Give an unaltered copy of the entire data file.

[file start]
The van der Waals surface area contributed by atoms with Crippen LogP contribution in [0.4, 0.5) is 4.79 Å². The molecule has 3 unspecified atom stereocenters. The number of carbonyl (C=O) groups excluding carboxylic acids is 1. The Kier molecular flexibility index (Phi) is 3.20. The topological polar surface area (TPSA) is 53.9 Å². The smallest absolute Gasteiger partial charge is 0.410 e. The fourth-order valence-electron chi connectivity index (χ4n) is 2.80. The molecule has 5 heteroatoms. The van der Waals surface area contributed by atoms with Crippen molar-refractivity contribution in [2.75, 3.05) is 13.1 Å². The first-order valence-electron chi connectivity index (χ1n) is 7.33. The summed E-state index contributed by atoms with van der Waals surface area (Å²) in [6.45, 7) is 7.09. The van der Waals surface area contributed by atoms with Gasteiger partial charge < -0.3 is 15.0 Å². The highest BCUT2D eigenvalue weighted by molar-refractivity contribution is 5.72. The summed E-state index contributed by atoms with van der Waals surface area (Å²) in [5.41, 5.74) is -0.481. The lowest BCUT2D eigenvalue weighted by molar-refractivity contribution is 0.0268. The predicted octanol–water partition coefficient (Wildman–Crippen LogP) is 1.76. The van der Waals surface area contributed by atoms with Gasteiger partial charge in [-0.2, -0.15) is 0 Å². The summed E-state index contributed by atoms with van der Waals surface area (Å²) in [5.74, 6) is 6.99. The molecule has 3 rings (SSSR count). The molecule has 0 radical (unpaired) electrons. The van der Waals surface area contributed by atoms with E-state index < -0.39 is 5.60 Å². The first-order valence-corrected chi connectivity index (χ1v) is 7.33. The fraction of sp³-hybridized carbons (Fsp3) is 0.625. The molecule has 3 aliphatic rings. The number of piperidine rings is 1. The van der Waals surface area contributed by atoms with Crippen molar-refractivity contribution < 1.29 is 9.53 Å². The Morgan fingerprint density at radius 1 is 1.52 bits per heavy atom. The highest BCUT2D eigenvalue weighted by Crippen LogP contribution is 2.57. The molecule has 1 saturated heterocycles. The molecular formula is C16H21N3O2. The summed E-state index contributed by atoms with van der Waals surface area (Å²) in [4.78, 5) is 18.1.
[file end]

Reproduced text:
The van der Waals surface area contributed by atoms with Crippen LogP contribution in [0.4, 0.5) is 4.79 Å². The molecule has 3 unspecified atom stereocenters. The number of carbonyl (C=O) groups excluding carboxylic acids is 1. The Kier molecular flexibility index (Phi) is 3.20. The topological polar surface area (TPSA) is 53.9 Å². The smallest absolute Gasteiger partial charge is 0.410 e. The fourth-order valence-electron chi connectivity index (χ4n) is 2.80. The molecule has 5 heteroatoms. The van der Waals surface area contributed by atoms with Crippen molar-refractivity contribution in [2.75, 3.05) is 13.1 Å². The first-order valence-electron chi connectivity index (χ1n) is 7.33. The summed E-state index contributed by atoms with van der Waals surface area (Å²) in [6.45, 7) is 7.09. The van der Waals surface area contributed by atoms with Gasteiger partial charge < -0.3 is 15.0 Å². The highest BCUT2D eigenvalue weighted by molar-refractivity contribution is 5.72. The summed E-state index contributed by atoms with van der Waals surface area (Å²) in [5.41, 5.74) is -0.481. The lowest BCUT2D eigenvalue weighted by molar-refractivity contribution is 0.0268. The predicted octanol–water partition coefficient (Wildman–Crippen LogP) is 1.76. The van der Waals surface area contributed by atoms with Gasteiger partial charge in [-0.2, -0.15) is 0 Å². The summed E-state index contributed by atoms with van der Waals surface area (Å²) in [5.74, 6) is 6.99. The molecule has 3 rings (SSSR count). The molecule has 0 radical (unpaired) electrons. The van der Waals surface area contributed by atoms with E-state index < -0.39 is 5.60 Å². The first-order valence-corrected chi connectivity index (χ1v) is 7.33. The fraction of sp³-hybridized carbons (Fsp3) is 0.625. The molecule has 3 aliphatic rings. The number of piperidine rings is 1. The van der Waals surface area contributed by atoms with Crippen molar-refractivity contribution < 1.29 is 9.53 Å². The Morgan fingerprint density at radius 1 is 1.52 bits per heavy atom. The highest BCUT2D eigenvalue weighted by Crippen LogP contribution is 2.57. The molecule has 1 saturated heterocycles. The molecular formula is C16H21N3O2. The summed E-state index contributed by atoms with van der Waals surface area (Å²) in [4.78, 5) is 18.1.